Congratulations Dr. Nicolas Mastio for this excellent (and remote) PhD defense on 2020 April 21!

Improving the global coherency of the Shared Earth Model using static, dynamic and geomechanics data

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Petroleum reservoir production modifies the stress state of the subsurface. Petroleum is drawn out, the reservoir pore pressure decreases, and the reservoir rock supports an additional loading. The reservoir is not the only affected area of the field during the production: the layers above (the overburden) and below (the underburden) move. To understand the effect of the reservoir compaction on the overburden and on the subsidence, geomechanical models are built. The rock elastic behavior and the pore pressure change are used to compute the displacement field and the stress changes. In any case, the models of petroleum fields are riddled with uncertainties because the data are sparse and fuzzy and often the results of a long and complex processing. The data uncertainties make the interpretation difficult, or the usage of the prediction made by reservoir models.

To reduce these uncertainties, seismic data such as time-lapse seismic (4D) is used in the geomechanical modelling workflow. 4D seismic are imprinted by the fluid flow in the reservoir, by the strain in the reservoir and in the overburden, and by the rock damaging. In most of the produced fields, the amount of time shifts (the reflectors time-arrival difference) in the overburden is significant. While only a small part of the overburden time shifts is explained by the strain, the velocity change plays a major role. But the relationship between the velocity change and the stress state change due to the reservoir compaction is not known. Microcracks opening is known to have a strong effect on the velocity change. Crack-based models can explain the stress-dependent velocity change in rock samples. Based on synthetics models, different authors predict that the velocity change is anisotropic because the stress change in the overburden is anisotropic. However, the velocity change anisotropy is not considered in the classic time-lapse seismic inversion as only the vertical direction is considered.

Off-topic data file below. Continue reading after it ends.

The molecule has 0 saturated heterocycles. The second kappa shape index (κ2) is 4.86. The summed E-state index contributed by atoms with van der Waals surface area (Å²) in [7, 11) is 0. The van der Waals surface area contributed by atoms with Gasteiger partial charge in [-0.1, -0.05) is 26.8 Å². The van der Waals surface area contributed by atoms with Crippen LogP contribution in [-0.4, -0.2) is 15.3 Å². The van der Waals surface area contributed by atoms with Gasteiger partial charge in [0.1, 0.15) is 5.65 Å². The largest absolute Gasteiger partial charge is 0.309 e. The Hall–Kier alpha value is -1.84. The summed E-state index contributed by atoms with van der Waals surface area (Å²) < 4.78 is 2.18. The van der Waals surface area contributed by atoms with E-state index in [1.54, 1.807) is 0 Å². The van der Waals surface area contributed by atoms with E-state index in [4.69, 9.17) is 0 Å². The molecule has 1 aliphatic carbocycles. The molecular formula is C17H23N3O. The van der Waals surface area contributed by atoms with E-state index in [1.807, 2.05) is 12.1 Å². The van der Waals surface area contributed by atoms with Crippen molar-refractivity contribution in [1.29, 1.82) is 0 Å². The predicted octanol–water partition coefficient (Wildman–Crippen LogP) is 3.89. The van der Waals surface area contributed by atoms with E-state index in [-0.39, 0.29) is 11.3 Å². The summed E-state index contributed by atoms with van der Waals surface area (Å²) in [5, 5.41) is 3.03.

The object of this thesis is to extract more information from the data to create a more precise description of the subsurface model. A Mechanical History Matching of time-lapse inverted time strains using Ensemble methods is performed. For this, we first propose to invert for pressure variation in the reservoir to match the time-lapse seismic data. Using the empirical R-factor law, time-lapse time strains are predicted by the mechanical vertical strains. The reservoir pore pressure is updated to match the geomechanical model predictions with the time-lapse inversion results, suggesting that a new compartmentalization of the reservoir is needed to match the 4D information in the overburden. This first approach interrogates on the usage of reservoir simulation data in the geomechanical model. Second, we propose to recover the velocity change anisotropy from prestack time-lapse seismic data. A tomographic reconstruction of the velocity change is performed by realigning the baseline to the monitor. The method is applied to a real case study. The retrieved anisotropic velocity change in the overburden corresponds to a large decrease in epsilon and delta in terms of Thomsen parameters while the vertical velocity change is tiny. Classically, geomechanical models show an overburden stretching corresponding to an opening of horizontal cracks; this is not what we observe in the velocity change anisotropy. To explain the data, we propose a rock-physics model corresponding to vertical cracks with a small aspect ratio (between 10-2 and 10-3) in a water-saturated rock. This second approach interrogates on the assumptions made when the geomechanical model simulation results are compared to the time-lapse seismic inversion results. As shown in the two approaches, a great potential for improving the consistency and reduce uncertainty of the models exists when mixing various data. This work is preliminary and much more work is required to integrate all sources of data into the shared earth model.


Jury Members

Dr. Pierre Thore, Total SA, France
Prof. Guillaume Caumon, Université de Lorraine, France
Dr. Marianne Conin, Université de Lorraine, France
Dr. Jérôme Fortin, ENS Géologie, France
Prof. Martin Landrø, NTNU, Norvège
Prof. Christian David, Université de Cergy-Pontoise, France
Dr. Alessandra Ribodetti, Université de Nice, France
Prof. Judith Sausse, Université de Lorraine, France
Dr. Yves Leroy, Total SA, France


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